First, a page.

What's new

Why did you start smoking a pipe?

Kiowapipe

Needs to think of a clever custom title
Patron
#8
Tolkien (and his characters), Einstein, Van Cleef, Sherlock, and about a century's worth of cool scientists, writers, and generally awesome dudes.
It must have sunk in when I was a kid that smoking a pipe was cool, so as soon as I got old enough, I did.
Fortunately, I stuck with it long enough that my reason for smoking became honest enjoyment instead of affectation.
 

Kayro

Well-known member
#10
Back in my younger days a lot of people smoked pipes. I was surrounded by those wonderful smells wafting through the air from the burning blends of friends, family and total strangers. I thought I would try a pipe to see if I liked it. I did, so here I am all these years later. I don,t regret my decision at all. My pipes have given me much pleasure over the years. There is something soothing and contemplative about a pipe that I can't find in any other way of consuming the tobacco leaf.
 

Cobra500

“I use to jog, but I kept spilling my beer.”
#11
Smoked cigars for years. Always saw the cool tobacco filled jars in the shops I’d go to. Wall filled with ornate pipes. Told myself one day I’d try it out. Said that for about 8 years. Then my wife bought me a $50 starter kit from P&C. Like WalkinStick said, expensive decision!
 

Tianlin

Well-known member
#12
One time in my youth, as a heavy cigarette smoker, I got a nice paycheck and thought, you know, what the hell. I'd never seen the attraction to cigars, but I should celebrate, so let's find out if I like cigars. I went to the nearest Tinderbox, which I already knew because I'd sometimes stop by for import cigarettes. Anyway, I remember exactly what I left with: Flor de Oliva Gold, robusto, which the clerk suggested I start with. Another robusto in apparently a house blend called La Niña (as in the Niña, the Pinta, and the Santa Maria), which was slightly heavier and recommended for after the gold. Then also an Independencia Belicoso, Independencia being a line by La Aurora that had recently won some recognitions by some cigar magazine or something. It was a fantastic blend to my recollection, though the Belicoso shape was unreliable. I ended up getting a box of the robustos eventually, but I haven't seen the blend in ages. It was a nice medium bodied smoke with a hint of pepper, and the clerk recommend I try the other two first, though none of them were exactly powerhouses.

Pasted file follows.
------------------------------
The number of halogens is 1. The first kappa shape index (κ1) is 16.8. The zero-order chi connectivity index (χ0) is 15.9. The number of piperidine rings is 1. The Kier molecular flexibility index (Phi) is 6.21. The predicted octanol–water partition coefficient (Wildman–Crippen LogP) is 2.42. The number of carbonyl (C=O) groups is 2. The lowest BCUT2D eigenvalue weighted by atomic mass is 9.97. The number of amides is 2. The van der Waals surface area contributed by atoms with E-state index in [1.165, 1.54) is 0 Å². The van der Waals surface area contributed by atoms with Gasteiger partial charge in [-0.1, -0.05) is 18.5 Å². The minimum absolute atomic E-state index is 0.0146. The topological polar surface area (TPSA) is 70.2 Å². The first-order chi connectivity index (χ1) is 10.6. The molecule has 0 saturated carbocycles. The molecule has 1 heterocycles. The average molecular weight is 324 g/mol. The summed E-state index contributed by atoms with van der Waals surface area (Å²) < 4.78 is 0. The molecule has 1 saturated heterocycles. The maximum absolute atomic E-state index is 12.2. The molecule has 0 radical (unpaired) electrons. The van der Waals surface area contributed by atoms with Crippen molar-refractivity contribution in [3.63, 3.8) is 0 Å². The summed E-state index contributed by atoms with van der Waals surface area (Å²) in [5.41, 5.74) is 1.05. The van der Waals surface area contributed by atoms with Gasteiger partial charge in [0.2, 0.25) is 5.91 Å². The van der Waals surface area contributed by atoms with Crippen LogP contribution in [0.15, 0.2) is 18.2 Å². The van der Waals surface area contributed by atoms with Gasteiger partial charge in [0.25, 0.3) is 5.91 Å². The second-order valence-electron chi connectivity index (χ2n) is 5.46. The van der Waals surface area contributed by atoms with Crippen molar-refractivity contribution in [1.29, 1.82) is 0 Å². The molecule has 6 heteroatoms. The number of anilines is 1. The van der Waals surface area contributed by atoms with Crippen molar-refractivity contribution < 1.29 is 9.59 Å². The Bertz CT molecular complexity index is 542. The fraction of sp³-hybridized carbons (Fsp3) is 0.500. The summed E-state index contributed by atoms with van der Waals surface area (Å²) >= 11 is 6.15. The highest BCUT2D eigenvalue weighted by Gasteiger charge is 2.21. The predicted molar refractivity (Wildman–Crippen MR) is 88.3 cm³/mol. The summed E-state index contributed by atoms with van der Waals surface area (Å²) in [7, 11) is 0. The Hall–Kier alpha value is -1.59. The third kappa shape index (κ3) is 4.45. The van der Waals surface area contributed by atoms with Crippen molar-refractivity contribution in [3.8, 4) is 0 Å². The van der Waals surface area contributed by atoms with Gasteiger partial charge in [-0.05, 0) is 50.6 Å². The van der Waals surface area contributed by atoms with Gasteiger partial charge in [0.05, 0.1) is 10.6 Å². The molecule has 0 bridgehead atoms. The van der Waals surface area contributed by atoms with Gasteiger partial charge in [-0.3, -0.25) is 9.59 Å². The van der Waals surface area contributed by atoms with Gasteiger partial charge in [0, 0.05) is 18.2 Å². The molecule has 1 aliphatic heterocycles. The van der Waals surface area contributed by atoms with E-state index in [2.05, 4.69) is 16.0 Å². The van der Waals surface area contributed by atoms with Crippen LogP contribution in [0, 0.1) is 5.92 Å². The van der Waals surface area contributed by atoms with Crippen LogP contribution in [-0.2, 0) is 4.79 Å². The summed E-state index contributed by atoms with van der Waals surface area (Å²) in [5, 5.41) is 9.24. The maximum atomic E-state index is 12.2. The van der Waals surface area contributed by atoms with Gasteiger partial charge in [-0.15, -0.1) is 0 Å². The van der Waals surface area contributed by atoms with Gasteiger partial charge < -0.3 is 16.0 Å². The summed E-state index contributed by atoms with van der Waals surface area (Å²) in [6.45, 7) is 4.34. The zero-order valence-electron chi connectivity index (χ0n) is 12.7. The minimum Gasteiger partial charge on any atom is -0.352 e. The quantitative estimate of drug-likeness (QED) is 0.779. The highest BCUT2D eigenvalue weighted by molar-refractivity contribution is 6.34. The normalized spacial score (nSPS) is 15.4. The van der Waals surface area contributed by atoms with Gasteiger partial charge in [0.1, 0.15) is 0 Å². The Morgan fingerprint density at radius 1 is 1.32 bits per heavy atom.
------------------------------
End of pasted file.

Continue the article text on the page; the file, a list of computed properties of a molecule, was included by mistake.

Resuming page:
Turned out, cigars smell worse than cigarettes (to me, at the time) but actually taste WAY better. I was amazed that I could enjoy smoking even if I wasn't inhaling large doses of nicotine. I weaned myself off of cigarettes with cigars, with an eye to total cessation. But then I encountered a problem: I wanted to quit cigarettes and had long since stopped actually enjoying them, I was just hopelessly addicted to nicotine, and my health was suffering. That's why I wanted to quit. But when I found cigars....why would I want to quit when I actually enjoy it now? Besides, the longer I went without directly inhaling my smoke, the better my lungs started feeling. So....the motivation for quitting were hard to maintain. I was still getting a daily dose of nicotine, but not inhaling, and I liked it way more than cigarettes.